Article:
Religious Studies at Badminton includes theology, philosophy and a study of the phenomena of religion without judgement about the truth or otherwise of a particular set of beliefs.
We apply academic rigour to the study of inter-religious dialogue and look to understand the implications of religious thought for the world today.
Girls are encouraged to re-evaluate their opinions, to reflect on religious teachings and seek to understand the role of religion on the world stage. In addition to the formal curriculum, we offer popular clubs for the discussion of Philosophy and Religion in an informal setting. Recent topics for discussion have included the literal and metaphorical understanding of religious texts and the ethics of three-parent babies. Girls also have the opportunity to visit places of worship and listen to external speakers.
In the Lower School, we follow a comparative religious curriculum as a precursor to other aspects of Religious Studies. The Eastern religions (Hinduism, Buddhism and Sikhism) are studied in Year 7 and the Abrahamic (Judaism, Christianity and Islam) in Year 8 on the understanding that no religion is an island and that the study of inter-religious dialogue is imperative. In Year 9, girls examine medical ethics, the philosophy of mind and Jewish responses to the Holocaust.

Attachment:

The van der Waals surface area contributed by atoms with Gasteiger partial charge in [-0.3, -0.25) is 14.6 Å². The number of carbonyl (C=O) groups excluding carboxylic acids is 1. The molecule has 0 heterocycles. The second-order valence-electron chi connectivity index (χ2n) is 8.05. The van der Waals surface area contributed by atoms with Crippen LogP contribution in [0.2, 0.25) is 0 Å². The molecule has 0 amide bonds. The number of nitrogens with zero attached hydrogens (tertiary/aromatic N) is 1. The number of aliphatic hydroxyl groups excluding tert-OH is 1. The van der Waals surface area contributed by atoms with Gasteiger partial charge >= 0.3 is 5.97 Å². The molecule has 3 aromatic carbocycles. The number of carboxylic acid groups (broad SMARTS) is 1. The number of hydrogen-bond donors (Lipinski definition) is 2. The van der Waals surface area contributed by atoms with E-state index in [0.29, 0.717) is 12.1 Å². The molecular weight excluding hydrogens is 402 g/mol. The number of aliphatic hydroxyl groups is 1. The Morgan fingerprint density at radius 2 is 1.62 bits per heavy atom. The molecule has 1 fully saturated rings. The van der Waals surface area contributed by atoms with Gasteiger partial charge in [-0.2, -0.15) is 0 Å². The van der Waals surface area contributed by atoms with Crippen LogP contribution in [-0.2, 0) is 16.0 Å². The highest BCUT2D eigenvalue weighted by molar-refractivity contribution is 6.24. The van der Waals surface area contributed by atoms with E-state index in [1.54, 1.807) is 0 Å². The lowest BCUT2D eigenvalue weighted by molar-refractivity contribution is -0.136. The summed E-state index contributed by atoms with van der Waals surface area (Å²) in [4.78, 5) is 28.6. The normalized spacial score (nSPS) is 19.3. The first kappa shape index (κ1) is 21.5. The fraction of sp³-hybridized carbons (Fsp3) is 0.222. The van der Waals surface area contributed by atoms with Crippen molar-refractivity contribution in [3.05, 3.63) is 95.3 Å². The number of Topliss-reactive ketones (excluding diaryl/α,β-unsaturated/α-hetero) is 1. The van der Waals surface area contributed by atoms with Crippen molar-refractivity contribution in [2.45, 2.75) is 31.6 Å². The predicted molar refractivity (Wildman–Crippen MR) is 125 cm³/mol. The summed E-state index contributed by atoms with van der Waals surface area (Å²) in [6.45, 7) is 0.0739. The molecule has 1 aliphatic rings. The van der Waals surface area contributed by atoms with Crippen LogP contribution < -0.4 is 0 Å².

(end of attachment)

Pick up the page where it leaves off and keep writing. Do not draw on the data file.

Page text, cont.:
We follow the OCR Religious Studies curriculum for GCSE, focussing on Christianity, Islam, Philosophy of Religion and Ethics. Girls examine topics including the nature of God, relationships and war, including a study of the theological background of regions at war. They learn how to refer to scriptural texts to support arguments and they develop an understanding of religious teachings using original source material. Discussion is serious, although frequent movie and pizza nights, as well as visiting speakers, keep the subject light.
At A Level we also follow the OCR curriculum. Girls study Ethics, Philosophy of Religion and Islam. They examine questions such as the existence of God from a priori and posteriori truths, the validity of religious language, the nature of ‘good’ and the ethical foundations of society, the relationship between Islam and the State and the theological foundations of faith. The course demands strong evaluative skills and discussion is paramount. Annual trips to philosophical conferences add another dimension to their learning.